Curricular accounting and standards and equivalence of university-student learning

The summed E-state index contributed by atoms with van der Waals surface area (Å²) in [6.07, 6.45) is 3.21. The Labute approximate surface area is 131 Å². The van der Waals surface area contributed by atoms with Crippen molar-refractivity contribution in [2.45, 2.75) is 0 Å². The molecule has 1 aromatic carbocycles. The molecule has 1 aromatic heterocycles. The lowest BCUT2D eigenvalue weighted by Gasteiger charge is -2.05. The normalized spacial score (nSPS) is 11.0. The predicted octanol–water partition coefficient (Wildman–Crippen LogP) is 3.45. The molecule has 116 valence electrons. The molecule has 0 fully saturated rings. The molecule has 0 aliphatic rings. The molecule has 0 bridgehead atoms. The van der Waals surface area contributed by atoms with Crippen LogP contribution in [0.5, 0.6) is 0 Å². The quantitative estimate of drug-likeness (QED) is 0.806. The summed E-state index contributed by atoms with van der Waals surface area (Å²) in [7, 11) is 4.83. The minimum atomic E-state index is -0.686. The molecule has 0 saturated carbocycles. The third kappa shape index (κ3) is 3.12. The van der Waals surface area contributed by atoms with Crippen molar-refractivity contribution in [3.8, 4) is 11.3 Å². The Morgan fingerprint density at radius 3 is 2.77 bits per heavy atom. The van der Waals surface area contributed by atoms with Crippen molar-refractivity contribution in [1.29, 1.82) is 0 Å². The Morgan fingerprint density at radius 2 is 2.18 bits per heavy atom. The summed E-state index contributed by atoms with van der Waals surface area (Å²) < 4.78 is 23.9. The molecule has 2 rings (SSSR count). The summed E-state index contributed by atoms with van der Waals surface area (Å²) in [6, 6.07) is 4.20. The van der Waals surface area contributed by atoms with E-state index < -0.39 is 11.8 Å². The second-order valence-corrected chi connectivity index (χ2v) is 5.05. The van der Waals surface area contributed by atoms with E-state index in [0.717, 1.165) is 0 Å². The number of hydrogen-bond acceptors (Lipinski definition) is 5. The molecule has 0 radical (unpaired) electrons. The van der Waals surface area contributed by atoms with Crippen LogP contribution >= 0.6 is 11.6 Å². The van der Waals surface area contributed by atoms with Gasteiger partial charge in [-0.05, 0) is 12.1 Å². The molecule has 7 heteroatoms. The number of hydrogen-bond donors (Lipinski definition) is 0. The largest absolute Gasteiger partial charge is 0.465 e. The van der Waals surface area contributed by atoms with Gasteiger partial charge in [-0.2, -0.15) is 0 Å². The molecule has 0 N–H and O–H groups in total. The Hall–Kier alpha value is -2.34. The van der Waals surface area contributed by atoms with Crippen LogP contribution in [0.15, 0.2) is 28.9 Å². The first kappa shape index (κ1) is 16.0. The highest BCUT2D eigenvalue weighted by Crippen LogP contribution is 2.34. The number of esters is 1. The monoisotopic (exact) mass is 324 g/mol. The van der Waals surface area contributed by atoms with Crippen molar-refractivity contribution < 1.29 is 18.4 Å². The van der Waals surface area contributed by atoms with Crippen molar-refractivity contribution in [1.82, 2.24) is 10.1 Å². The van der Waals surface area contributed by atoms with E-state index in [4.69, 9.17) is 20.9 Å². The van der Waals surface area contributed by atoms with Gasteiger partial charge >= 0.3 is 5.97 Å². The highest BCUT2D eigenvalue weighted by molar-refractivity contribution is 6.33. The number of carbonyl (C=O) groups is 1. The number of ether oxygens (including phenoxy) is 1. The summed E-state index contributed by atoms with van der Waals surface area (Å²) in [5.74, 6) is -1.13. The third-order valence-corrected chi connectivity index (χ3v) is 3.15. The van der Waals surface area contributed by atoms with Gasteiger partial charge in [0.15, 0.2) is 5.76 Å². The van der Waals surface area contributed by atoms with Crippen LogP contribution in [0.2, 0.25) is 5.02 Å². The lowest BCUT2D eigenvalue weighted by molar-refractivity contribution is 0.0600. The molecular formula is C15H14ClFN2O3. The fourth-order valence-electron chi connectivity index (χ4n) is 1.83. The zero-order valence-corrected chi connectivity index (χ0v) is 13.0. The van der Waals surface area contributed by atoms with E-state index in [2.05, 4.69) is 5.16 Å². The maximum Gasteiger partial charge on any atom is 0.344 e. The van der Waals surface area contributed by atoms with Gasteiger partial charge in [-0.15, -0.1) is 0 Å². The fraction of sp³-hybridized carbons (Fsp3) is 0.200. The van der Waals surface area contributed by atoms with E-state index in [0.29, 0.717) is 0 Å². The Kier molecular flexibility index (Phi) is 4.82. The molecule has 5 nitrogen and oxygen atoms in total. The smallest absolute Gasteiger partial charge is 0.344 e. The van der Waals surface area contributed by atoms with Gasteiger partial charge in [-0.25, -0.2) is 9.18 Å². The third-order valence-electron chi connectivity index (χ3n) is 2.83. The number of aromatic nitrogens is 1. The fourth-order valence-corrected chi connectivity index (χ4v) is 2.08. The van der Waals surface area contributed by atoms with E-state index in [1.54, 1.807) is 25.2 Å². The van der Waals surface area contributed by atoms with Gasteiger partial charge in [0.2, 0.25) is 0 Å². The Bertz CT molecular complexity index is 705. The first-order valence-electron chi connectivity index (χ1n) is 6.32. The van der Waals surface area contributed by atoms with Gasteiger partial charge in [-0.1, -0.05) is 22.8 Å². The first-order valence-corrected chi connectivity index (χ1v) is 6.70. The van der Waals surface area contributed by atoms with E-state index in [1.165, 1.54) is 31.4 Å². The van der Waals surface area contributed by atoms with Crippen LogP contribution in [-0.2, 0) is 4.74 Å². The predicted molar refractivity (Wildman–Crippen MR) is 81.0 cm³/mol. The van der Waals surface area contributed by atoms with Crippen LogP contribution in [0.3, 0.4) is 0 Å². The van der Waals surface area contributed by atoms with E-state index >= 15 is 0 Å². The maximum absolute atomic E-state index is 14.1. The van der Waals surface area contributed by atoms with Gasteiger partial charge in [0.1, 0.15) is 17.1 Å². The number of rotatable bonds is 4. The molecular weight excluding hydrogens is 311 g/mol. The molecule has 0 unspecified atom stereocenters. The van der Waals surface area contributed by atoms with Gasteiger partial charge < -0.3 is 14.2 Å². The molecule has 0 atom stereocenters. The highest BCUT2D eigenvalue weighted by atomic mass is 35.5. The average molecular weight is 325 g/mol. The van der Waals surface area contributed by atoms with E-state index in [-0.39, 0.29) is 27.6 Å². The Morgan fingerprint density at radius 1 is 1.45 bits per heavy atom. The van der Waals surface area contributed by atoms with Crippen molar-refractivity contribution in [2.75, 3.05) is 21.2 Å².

Accounting figures variously in New Higher Education. However, despite their infant precursors having been labelled curricular accounting (see Theodossin, E. (1986), The Modular Market, Further Education Staff College, London), accounting researchers have overlooked calculative practices, processes, records and associated means of measuring, recording and reporting university-student learning. The means in question comprise credit, credit points, levels of learning, level descriptors, learning outcomes, and related characteristics of course catalogues, qualification frameworks, credit transfer systems and student records, transcripts and diploma supplements. The former University of New Zealand and its affiliate in Christchurch, New Zealand, and Te Whare Wananga o Waitaha, also of that city, are used as a case study. This paper provides a retrospective analysis to illuminate how curricular accounting about university-student learning has reflected and constituted standards and equivalence of this learning, not only at the case study site but across tertiary education in many countries.